Lower mainland CPI figures expected for July
Updated: 2011-08-09 07:16
The central government was due to publish July's economic indicators today as this newspaper goes to press.
We expect fixed-asset investments (FAI), retail sales and exports to have maintained healthy growth in July. Industrial production will decelerate slightly largely due to constraints on the supply side.
We also look for CPI to have declined to 6.3 percent year-on-year (YoY) in July, as the month-on-month hike in food prices continues to moderate.
Provincial GDP growth in the first half of 2011 proved that the economy's growth drivers have shifted to China's western regions. Fourteen provinces in China's western and south-central provinces achieved more than 13 percent YoY GDP growth in the first half to June 30. Meanwhile, Zhejiang, Shanghai and Beijing were among the lowest with 9.9 percent, 8.4 percent and 8.0 percent YoY GDP growth respectively.
Thirteen western and central provinces realized more than 30 percent YoY growth in FAI in the first half, reflecting government infrastructure and manufacturing investment and the migration of the country's coastal industries inland.
Industrial production is expected to decelerate slightly. The dip in July's PMI to 50.7 percent was mainly due to a 1.0 percentage point (ppt) fall in production PMI to 52.1 percent. Similarly, the finished goods inventory PMI declined 1.8 ppt to 49.2 percent in July, as manufacturing companies reduced inventories. We estimate that industrial production will slow to 14.9 percent YoY in July (versus 15.1 percent YoY in June) under the combined effect of power shortages and credit tightening.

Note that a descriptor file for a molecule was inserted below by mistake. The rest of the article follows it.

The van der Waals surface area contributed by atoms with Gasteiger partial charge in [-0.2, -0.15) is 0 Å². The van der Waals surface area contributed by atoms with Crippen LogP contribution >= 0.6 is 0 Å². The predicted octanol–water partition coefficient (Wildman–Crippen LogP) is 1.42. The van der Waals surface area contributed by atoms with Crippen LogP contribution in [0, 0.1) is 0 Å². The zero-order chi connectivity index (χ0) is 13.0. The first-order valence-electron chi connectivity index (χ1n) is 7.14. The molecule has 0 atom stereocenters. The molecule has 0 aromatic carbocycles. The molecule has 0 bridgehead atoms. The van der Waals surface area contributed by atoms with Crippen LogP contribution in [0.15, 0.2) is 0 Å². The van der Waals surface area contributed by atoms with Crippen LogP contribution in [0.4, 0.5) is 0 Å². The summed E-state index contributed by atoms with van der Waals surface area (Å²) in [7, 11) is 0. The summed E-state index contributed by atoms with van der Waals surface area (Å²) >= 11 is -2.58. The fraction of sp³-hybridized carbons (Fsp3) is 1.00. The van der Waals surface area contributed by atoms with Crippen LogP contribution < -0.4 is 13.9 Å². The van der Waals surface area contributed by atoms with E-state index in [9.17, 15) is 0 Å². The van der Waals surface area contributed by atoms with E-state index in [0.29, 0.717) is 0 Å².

With inventories in many downstream manufacturing sectors declining to normal levels or below and with power supply due to improve in late-August, we look for an uptick in industrial production in September.
We expect CPI to decline to 6.3 percent YoY with a moderation in food price increases. Based on July's agricultural product price movements, we estimate China's food CPI will slow to 0.7 percent month-on-month in July (versus 0.9 percent in June), resulting in a lower annual CPI figure of 6.3 percent YoY, factoring in a 0.1 percent MoM hike in non-food CPI.
Bank loan additions will fall to 550 billion yuan in July (versus 633 billion yuan in June) and M2 growth will slow to 15.7 percent year-to-date in July, mainly on tight liquidity and increasing issues of bank financing products, which will cause some deposits to convert to off-balance-sheet products.
All these indicate that the Chinese economy is entering a stable policy environment. Although the government recently recommitted to its second-half priority of curbing inflation, we view the prospect of a further rate hike or reserve requirement ratio hike in the near term as unlikely. Instead, we believe the People's Bank of China will continue using public market operations to manage liquidity in the interbank market in August. Leading building materials and machinery players will benefit as a pickup in overall industrial production and construction activities is expected to begin in late August.
Benny Lam is an associate director and economist at CCBI. The opinions expressed here are entirely their own.
(HK Edition 08/09/2011 page2)